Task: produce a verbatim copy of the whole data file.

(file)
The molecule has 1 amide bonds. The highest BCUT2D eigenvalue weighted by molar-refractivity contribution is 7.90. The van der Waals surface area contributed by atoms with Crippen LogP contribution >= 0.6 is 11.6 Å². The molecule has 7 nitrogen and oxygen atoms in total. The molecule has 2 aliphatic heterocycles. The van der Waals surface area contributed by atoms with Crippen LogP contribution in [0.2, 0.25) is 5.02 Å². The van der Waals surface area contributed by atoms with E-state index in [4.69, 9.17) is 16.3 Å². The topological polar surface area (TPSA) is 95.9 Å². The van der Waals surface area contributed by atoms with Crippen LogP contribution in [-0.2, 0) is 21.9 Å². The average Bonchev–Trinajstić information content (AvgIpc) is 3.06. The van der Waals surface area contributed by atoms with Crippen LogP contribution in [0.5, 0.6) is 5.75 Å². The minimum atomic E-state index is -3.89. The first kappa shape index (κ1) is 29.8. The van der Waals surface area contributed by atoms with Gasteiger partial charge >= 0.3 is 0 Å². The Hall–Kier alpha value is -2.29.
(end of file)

The molecule has 1 amide bonds. The highest BCUT2D eigenvalue weighted by molar-refractivity contribution is 7.90. The van der Waals surface area contributed by atoms with Crippen LogP contribution >= 0.6 is 11.6 Å². The molecule has 7 nitrogen and oxygen atoms in total. The molecule has 2 aliphatic heterocycles. The van der Waals surface area contributed by atoms with Crippen LogP contribution in [0.2, 0.25) is 5.02 Å². The van der Waals surface area contributed by atoms with E-state index in [4.69, 9.17) is 16.3 Å². The topological polar surface area (TPSA) is 95.9 Å². The van der Waals surface area contributed by atoms with Crippen LogP contribution in [-0.2, 0) is 21.9 Å². The average Bonchev–Trinajstić information content (AvgIpc) is 3.06. The van der Waals surface area contributed by atoms with Crippen LogP contribution in [0.5, 0.6) is 5.75 Å². The minimum atomic E-state index is -3.89. The first kappa shape index (κ1) is 29.8. The van der Waals surface area contributed by atoms with Gasteiger partial charge >= 0.3 is 0 Å². The Hall–Kier alpha value is -2.29.